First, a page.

Ōtaki Repair Café - Volunteer Story Celebration 2024

Every time I go to an Ōtaki Repair Café I come away feeling good. Repair Cafés stand out as being volunteer services where many volunteers pull together to engage many members of the public, in regular sessions (every 3 months for us here in Ōtaki).

The mission is to help change the ‘throwaway’ mindset - and instead encourage and teach people how to repair items instead, thereby saving energy, resources, reducing climate emissions, and building community. I know lots of people in Ōtaki who now save up items for Repair sessions that they would otherwise have thrown away (or have had beloved keepsakes and heirlooms restored).

This is probably true for the many Cafés now springing up around Aotearoa. I nominate the Ōtaki Repair Café volunteers because, lead by the passionate and proactive Hannelore Wagner-Nicholls, they are not only Kãpiti’s first regular Repair Café (starting in 2019) but have been active in sharing their start-up know-how to support other Cafés’ beginnings, and are active participants in the nationwide Repair movement. The strong emphasis on sharing and collaboration is completely suited to their mission - and it would be great to have it recognised and celebrated.
Now that Ōtaki Repair Café is tallying its ‘savings’ it’s easy to show benefits.

For example, over the 4 Cafes in 2023, 92 volunteers ‘saved’ 143 kg of waste. This equates to saving 11,363 kg of carbon dioxide emissions.That’s the same as planting 190 trees, and all the carbon dioxide those trees absorb in their first ten years’ growth. How was this achieved? The volunteers contributed over 400 hours of their time to the community. They fixed 474 items at a success rate of 85%.
This year is stacking up to be even more successful.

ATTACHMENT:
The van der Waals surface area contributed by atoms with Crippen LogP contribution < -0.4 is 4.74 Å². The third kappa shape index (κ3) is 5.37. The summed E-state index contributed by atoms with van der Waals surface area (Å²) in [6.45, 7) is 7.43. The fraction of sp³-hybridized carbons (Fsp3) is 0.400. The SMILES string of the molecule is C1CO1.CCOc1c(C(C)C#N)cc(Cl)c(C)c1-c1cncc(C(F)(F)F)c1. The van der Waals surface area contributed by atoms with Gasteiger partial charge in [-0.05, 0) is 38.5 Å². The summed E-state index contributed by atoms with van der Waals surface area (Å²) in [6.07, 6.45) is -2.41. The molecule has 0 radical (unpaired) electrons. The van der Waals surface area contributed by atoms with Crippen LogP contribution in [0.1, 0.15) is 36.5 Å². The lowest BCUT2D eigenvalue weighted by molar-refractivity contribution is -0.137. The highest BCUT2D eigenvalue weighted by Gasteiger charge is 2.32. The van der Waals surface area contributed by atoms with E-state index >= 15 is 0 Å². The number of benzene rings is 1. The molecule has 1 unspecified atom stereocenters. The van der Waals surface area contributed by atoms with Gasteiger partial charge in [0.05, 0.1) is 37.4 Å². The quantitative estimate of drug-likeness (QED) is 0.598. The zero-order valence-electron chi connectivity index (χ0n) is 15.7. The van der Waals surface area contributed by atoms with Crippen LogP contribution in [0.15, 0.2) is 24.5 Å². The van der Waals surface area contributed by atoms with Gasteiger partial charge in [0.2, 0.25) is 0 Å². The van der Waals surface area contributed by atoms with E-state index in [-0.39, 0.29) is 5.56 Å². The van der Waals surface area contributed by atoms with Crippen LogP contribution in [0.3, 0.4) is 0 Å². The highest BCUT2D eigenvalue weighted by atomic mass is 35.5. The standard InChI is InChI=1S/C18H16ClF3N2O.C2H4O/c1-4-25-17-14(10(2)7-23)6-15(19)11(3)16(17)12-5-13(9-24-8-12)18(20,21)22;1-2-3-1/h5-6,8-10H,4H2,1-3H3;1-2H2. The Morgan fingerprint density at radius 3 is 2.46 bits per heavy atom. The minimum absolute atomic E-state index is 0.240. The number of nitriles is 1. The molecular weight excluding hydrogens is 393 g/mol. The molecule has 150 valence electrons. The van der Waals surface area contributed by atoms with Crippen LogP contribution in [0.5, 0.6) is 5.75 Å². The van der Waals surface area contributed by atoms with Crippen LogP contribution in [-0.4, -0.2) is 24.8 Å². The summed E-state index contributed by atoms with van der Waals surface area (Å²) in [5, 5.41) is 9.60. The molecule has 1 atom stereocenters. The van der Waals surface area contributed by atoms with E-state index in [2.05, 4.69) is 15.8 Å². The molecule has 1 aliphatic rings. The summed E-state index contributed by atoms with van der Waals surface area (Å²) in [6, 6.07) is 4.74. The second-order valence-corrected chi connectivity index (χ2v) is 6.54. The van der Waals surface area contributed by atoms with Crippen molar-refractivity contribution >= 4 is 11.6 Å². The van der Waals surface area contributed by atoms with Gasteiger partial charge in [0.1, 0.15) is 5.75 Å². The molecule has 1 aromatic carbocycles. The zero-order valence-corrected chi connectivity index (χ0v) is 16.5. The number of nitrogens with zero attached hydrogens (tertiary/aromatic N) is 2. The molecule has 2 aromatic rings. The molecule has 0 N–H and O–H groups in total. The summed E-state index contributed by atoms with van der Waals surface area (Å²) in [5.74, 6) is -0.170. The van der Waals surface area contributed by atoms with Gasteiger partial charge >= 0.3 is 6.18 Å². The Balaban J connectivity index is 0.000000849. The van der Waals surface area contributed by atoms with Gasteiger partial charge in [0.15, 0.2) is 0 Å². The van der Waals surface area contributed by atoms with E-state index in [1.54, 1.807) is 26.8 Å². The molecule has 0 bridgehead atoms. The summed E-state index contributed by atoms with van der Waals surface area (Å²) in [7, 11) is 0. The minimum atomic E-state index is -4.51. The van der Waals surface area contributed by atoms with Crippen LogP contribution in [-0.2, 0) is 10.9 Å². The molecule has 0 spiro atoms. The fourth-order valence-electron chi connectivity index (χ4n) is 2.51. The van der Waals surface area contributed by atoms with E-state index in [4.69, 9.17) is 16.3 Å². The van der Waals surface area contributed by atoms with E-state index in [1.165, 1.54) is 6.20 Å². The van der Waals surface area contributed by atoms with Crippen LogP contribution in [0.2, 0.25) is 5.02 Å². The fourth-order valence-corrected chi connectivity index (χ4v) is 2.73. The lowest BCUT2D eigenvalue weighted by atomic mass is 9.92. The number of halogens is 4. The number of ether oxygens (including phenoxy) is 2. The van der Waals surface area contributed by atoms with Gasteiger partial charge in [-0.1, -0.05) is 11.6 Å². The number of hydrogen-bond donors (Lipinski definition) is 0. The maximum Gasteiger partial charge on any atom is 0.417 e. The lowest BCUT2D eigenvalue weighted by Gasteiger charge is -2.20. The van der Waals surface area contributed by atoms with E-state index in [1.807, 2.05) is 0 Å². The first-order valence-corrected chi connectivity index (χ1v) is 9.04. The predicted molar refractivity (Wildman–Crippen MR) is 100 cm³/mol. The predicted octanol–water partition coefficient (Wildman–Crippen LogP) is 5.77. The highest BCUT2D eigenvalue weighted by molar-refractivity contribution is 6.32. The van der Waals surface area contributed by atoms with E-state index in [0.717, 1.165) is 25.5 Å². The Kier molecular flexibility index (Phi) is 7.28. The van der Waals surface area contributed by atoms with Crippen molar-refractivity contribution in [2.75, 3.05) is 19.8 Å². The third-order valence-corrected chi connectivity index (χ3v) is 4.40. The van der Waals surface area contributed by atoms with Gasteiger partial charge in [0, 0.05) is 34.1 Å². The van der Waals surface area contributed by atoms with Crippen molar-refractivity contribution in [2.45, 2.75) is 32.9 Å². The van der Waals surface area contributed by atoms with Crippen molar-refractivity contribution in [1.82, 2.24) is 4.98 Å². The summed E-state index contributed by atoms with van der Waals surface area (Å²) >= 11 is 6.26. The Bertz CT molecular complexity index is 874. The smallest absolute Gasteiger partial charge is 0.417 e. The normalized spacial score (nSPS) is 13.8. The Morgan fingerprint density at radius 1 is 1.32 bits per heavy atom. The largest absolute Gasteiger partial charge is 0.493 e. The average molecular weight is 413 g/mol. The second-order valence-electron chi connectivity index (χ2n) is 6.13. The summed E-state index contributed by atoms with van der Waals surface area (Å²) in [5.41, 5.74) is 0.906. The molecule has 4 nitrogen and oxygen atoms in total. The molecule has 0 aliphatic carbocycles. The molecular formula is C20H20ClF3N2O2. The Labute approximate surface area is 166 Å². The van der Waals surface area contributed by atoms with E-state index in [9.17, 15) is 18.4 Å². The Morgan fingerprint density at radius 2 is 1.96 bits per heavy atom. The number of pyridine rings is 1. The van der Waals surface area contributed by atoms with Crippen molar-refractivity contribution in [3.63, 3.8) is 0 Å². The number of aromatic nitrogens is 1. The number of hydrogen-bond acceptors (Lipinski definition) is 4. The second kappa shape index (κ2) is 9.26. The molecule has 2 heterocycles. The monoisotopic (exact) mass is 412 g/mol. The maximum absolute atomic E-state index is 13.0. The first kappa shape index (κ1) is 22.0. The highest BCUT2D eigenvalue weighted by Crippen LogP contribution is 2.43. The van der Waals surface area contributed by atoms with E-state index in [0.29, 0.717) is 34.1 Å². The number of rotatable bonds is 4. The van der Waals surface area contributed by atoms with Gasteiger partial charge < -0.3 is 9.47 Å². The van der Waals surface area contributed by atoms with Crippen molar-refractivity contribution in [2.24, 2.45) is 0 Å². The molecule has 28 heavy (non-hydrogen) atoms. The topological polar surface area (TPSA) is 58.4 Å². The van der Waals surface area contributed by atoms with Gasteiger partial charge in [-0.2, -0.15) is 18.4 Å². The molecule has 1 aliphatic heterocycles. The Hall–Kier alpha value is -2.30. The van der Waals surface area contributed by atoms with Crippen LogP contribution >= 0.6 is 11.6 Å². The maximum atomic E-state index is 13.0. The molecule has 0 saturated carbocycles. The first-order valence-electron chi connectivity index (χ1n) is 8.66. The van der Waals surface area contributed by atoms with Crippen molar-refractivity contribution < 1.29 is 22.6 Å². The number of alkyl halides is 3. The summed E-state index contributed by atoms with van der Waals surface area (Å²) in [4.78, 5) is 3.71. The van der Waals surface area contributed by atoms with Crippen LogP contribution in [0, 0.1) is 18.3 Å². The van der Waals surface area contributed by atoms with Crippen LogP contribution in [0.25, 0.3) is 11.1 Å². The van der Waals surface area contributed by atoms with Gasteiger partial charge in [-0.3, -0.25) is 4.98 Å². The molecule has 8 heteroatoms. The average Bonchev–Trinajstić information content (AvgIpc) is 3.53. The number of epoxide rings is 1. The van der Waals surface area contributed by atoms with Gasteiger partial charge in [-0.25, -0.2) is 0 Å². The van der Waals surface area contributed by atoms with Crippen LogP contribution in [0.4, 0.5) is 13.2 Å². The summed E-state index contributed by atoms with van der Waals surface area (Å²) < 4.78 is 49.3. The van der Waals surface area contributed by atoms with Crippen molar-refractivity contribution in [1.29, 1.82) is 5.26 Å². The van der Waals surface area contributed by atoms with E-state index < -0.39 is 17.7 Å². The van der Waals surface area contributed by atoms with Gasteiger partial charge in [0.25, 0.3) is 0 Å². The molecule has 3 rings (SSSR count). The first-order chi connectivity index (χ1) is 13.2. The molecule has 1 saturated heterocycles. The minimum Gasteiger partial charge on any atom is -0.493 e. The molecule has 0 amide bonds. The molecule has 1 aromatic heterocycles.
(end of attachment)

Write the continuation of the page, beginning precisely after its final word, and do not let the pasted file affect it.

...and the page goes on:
Smaller impacts can be harder to quantify - but here’s an example. As I take photos at Ōtaki Repair Café, I’m lucky to hear some of the repair stories firsthand. Here’s a good one. While most of the items repaired are for practical use, some are brought in for tender-hearted reasons. ‘Monkey’ was Rowena’s beloved toy fifty years ago. In a beautiful coordination of eras, this year the 3d printer team printed Monkey a new paw. Visitors were fascinated!

It illustrated the potential to repair more ‘hands-on’ items like vacuum cleaners by replacing small broken parts instead of throwing out whole appliances.

But it didn’t stop there. Not quite satisfied with the results, the team produced another paw at home. This was collected by one volunteer and delivered to another, who hand stitched it on to Monkey before delivering Monkey back to Rowena.
This is just one example of the above-and-beyond work that Ōtaki Repair Café volunteers volunteer to do.
What makes the team of volunteers special?
I think the example above illustrates the beauty of how Ōtaki Repair Café volunteers with different skills pull together to ‘make things work’... both literally and in building the kind of community cohesion that fixes so much more than just ‘working parts’.

In particular I’d like to highlight the work of Hannelore Wagner-Nicholls who has volunteered countless hours to lead this project into what it is. Hanna always has an eye not only on the many necessary small practical details but on the implications, learning prospects and opportunities to support the growth of the Repair movement in Kāpiti, in Aotearoa, even internationally. Hanna sets the tone of the Ōtaki Repair Café with her immense capacity to act, react, review and aim to collaborate on evolving processes at all scales. Her energy has helped bring together this group of generous and skilled volunteers, for the benefit of many.

It’s also worth noting that the ‘Café’ part of Ōtaki Repair Café is filled every session by a different local group (like Ōtaki Playcentre), who keep all revenue raised from their cake and hot drink sales to support their own community work.

This is one of the ways that Ōtaki Repair Café ensures that the benefits ripple out not only into individuals’ homes (i.e those who’ve had items repaired), but to the wider community too.